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Edward Cullen

Yes…I am going there.

Twilight is a series of four vampire themed fantasy, romance novels by author Stephenie Meyer. The story charts the life of Isabella “Bella” Swan who moves to Forks, Washington and falls in love with Edward Cullen, a 104 year old vampire. The Twilight series is predominately told from Bella’s perspective with the epilogue from Eclipse and Part II of Breaking Dawn told in Jacob Black’s perspective.

Since the release of the first novel in 2005, the books have gained immense popularity and success. As of 2010, the books have sold over 116 million copies and translated into at least 38 different languages. The books have also been made into the Twilight Saga series of motion pictures by Summit Entertainment. The first three movies were released in 2008, 2009, and 2010. The fourth book is being made into a two part series.

I know a lot of people do not like Twilight. There is no real plot development or character development. I am aware of this. However, the Twilight Series is a big guilty pleasure of mine. I have read the books multiple times and have seen the movies…multiple times as well. Do you ever read a book and dread reading it? I can admit I do at times. To take a break from dreadful, required reading books that do not necessarily hold my interest, I like to read Twilight. To be honest, it does not require a lot of thought for me and I can complete a book within a couple days.

When you think of characters from Twilight, what is the first character that comes to mind? For me it is Edward Cullen. “So ready for this to be the end, for this to be the twilight of your life, though your life has barely started. You’re ready to give up everything.” Oh Twilight. How much more sappiness and unnecessary coddling can you put in your text? No matter how sappy and “tweenie” the romance is, I still eat it up.

Everyone has a guilty pleasure they indulge in. My guilty pleasure is Twilight and I am proud to admit it.

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Ulysses S. Grant

Ulysses S. Grant was the 18th President of the United States and a military commander during the Civil War. Grant commanded the the Union Army and helped defeat the Confederate State of America. Confederate commander, Robert E. Lee, denounced Grant as a ruthless butcher who won the war by brute force. However, most historians hailed Grant as a military genius.

After leaving office, Grant went on a two year world tour. In 1880, he made an unsuccessful third bid for presidency. Some historians, until recently, have deemed Grant’s presidency the worst rankings. His reputation however improved because of greater appreciation for his African American voting enforcement and citizenship rights during Reconstruction.

Now that the history lesson is done, I’ll tell a quick fact about myself. I absolutely love the Civil War. Ever since high school history class I have been infatuated with the Civil War. Besides the exception of World War II, I absolutely hate learning about wars. I find discussing wars boring and they frankly put me to sleep. But for some reason, I could discuss the Civil War with someone for hours. The issues, the battles, the people all make me very excited and eager to learn.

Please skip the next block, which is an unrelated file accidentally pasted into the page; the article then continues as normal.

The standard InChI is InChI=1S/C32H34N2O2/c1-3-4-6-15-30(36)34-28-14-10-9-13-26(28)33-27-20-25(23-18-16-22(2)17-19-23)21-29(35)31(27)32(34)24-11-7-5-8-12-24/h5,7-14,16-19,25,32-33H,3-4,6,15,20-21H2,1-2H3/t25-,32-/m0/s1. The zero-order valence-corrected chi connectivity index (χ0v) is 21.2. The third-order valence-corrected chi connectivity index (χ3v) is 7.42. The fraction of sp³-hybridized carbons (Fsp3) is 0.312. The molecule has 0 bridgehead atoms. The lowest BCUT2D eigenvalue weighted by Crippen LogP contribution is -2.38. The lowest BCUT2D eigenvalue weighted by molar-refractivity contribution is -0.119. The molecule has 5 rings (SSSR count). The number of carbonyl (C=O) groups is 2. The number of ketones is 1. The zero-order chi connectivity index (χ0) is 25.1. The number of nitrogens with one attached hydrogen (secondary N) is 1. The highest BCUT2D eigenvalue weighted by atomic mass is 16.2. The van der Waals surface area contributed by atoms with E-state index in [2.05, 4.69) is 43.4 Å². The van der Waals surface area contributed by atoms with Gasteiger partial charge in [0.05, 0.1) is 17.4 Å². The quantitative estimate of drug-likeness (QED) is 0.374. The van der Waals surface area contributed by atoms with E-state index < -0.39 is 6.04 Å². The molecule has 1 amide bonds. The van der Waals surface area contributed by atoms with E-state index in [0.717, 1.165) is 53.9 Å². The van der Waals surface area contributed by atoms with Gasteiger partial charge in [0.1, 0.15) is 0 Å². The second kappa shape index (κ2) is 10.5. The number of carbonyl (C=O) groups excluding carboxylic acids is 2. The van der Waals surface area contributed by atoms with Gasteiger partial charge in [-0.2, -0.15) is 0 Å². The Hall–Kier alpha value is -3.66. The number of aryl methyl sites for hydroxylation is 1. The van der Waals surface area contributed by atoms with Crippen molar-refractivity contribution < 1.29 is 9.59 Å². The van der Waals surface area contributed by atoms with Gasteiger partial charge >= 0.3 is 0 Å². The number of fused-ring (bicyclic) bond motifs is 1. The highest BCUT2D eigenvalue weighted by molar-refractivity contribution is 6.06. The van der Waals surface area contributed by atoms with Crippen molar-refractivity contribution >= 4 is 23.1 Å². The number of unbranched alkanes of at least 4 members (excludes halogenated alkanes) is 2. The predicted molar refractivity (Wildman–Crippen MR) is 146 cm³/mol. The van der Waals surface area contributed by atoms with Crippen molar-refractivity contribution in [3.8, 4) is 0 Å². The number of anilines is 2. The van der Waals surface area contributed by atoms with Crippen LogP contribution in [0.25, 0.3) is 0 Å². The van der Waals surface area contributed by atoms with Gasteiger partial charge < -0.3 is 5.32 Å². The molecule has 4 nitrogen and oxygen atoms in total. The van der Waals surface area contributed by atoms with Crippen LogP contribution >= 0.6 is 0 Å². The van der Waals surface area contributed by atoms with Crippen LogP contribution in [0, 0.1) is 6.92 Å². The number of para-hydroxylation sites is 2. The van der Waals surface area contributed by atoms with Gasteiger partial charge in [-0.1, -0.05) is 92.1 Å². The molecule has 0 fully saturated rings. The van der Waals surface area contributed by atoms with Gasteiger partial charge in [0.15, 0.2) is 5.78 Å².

One of the main people I think of when I think of the Civil War is Ulysses S. Grant (being in the North, someone in the Union came to mind faster than the confederacy). I once read this quote from Grant in one of my history books, “The art of war is simple enough. Find out where your enemy is. Get at him as soon as you can. Strike him as hard as you can, and keep moving on.”

Like I said previously, I am usually not that interested in war. I am not very intelligent when it comes to military strategy, military technique or examining the technicalities of war. This is why I am fond of this quote. Grant’s quote describes war very simply. War is a complex and it is difficult to grasp the different aspects of what goes into a war. However, Grant describes war in the precise manner any average person would see it. Sometimes, it is difficult to put into words how much destruction, violence, and complexity a war causes. But Grant very simply and nicely put into words the reality of war.

Audrey Hepburn

Audrey Hepburn was a British actress and humanitarian. Hepburn remains one of the world’s most famous actresses. In particular, she is remembered in film and as a fashion icon of the twentieth century. Most notably, Hepburn appeared in films such as Breakfast at Tiffany’s and My Fair Lady. Hepburn is also one of the only people to have won an Oscar, Emmy, Grammy, and Tony Award. Although she appeared in less films as she aged, she devoted the rest of her life to UNICEF. In 1993, Hepburn died of appendiceal cancer at her home in Switzerland. Although almost two decades have passed since her death, Hepburn remains an icon to many.

When I first saw Breakfast at Tiffany’s, I was instantly drawn to Hepburn’s grace and poise. She seemed to exude what being a women was in that time period yet still separated herself from the crowd with her independence.

I once read Audrey Hepburn said, “I don’t want to be alone, I want to be left alone.” I found this quote quite funny in a way. When a person thinks of Audrey Hepburn, they think of a humanitarian or a sweet and beautiful actress. I just found it contradictory that an actress characterized as so would feel this way in some sense.

But at the same time, how true is this quote for everyone at some point. The happiest person just wants to be left alone sometimes and not bothered sometimes. I simply got a chuckle out of the quote. I could have picked one of Audrey’s more “girlier” or “feminine” quote to discuss. However, these quote are seen all too often on Facebook, Myspace, or…well…other blog websites.